So, what was in the dumpster? Hot dog rolls, pears, nectarines, bags of onions, 3 bags of potatoes, melons, meat (dated to expire the next day that was still cold 30 min. after being thrown out in 37 deg. F weather), cauliflower, broccoli, tri-colored peppers, 12 half-gallon bottles of 100% apple juice, 7 new food dehydrators, hot dogs, turkey dogs, a giant chunk of pork, spotted bananas, small bagged sweet peppers, cucumbers, and 10 boxes of Capri Suns. 

Stay tuned and pray we don't get busted by the wrong cop. 

Wednesday, October 3, 2012

"You just have to get out of the office, hit the road and not be afraid or too shy to walk up to strangers in any situation. You make contacts, which can lead to other contacts and it kind of snowballs. You have to get organized and be focused on your goals. And finally, you have to be persistent and work hard. I believe hard work trumps talent."
Jay Janner, interviewed here on the The Deconstructed Image

Monday, October 1, 2012

Washington, D.C. 2012 Wrap-Up

 The deeper involved that a person is in different things the greater the appreciation for how those activities can connect and make a person stronger.

Due to a series of unplanned events, I didn’t get home until almost 4am on Friday (actually Saturday) and had paperwork and repacking waiting which created a window for two solid hours of sleep.  Made it in time to catch the 7 hour bus ride to Lowell, Massachusetts for my team’s first regatta of the fall season.

The strongest feeling that developed this week is this: in no way do I regret returning to rowing for this fall but there’s nothing else I’d rather do next than conquer the next goal of getting an internship or assistant job. Once I get something in my head to get a hold of, everything else becomes a struggle until I catch it and put it to rest. So for that part, I’m relieved I went back to rowing and finished what I started. I realized half-way through the week that I didn’t miss rowing while away. 

 If anything that realisation caused me row harder this week because this will likely be the end of rowing for me for a long time and at last, I’m content in that. Completely content. In a circuitous path since graduating five years ago, I think I’ve actually narrowed in on the one direction for work I’d want to do and grapple with. NPR’s work is the intensely beautiful and fascinating. The idea of working with Dereck and Beverly Joubert, a couple who has created multiple documentaries in Africa for Nat Geo, creates a hold-your-breath kind of hope in me.

There’s no path to something I want- it’s now the path itself I find so intriguing and desirable. I don’t just want to win an award or “be” a visual journalist or achieve any specific title or goal- I just love multimedia and learning about it. Why not? The whole process and experience is so fulfilling and attractive to me it’s like, “Why wouldn’t I do it?” Well, there’s a slough of reasons but like we heard this week, there’s always going to be shit to deal with so it may as well be dealt with doing something you love. A person is willing to fight for something they love. Willing to risk.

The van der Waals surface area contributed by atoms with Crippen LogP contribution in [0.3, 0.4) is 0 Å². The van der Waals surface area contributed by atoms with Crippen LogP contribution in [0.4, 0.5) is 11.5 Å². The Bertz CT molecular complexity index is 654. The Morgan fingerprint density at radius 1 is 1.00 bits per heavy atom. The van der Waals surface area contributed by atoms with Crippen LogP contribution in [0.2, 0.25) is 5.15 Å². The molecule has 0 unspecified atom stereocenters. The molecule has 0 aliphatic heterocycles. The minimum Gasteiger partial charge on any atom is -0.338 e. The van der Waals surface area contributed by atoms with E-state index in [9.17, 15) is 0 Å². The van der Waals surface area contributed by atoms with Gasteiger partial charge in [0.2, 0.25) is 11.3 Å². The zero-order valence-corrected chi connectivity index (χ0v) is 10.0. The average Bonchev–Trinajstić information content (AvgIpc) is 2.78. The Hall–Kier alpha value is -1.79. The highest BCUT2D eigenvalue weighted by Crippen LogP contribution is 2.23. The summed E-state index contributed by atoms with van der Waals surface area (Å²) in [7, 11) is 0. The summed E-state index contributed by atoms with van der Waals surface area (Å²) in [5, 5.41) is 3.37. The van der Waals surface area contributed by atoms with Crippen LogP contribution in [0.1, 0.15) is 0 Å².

Risk, getting sick, business management/marketing, and passion were the common themes of the week. Everyday we heard at least one photographer tell us they'd taken a chance at some point. Amanda Lucidon (Legal Stranger Project) talked about that and said, "The way I learned is by failing." Personally, Louie Palu had the most concise advice and next to NPR was the most interesting character we met. He told us, "There's no silver bullet. It's all hard work...Always be positive and just work hard. It's all about obstacles. I've got about four-hundred obstacles going on all the time." It was both a relief and a get-on-your-boots moment. Everyone who was really successful, which was pretty much everyone, had a lot going on. They talked about the importance of business management and Johnny Bivera went to far as to say 30% of gross income should go back into marketing oneself. McClatchy's photo editor, Linda Epstein, recently recovering from a serious bout of pneumonia, offered encouragement to combat our fears of never making any money. "Are you ever going to make any money doing this? Eh...There can be money to be found." Which means it won't pour into your bank account with direct deposit like some people's jobs. It will have to be sought and worked for. 

It seems like students are bombarded with the phrase, "personal project" (which this entertaining blog kindly voiced their opinions on) and we all just wonder, when? But they've all managed to do it; sacrificing marriages, time with friends, family, and working on vacation time like Jacquelyn Martin from AP who recently returned from Tanzania working on a person story about albinos who have been put into homes" after being targeted and killed for their limbs.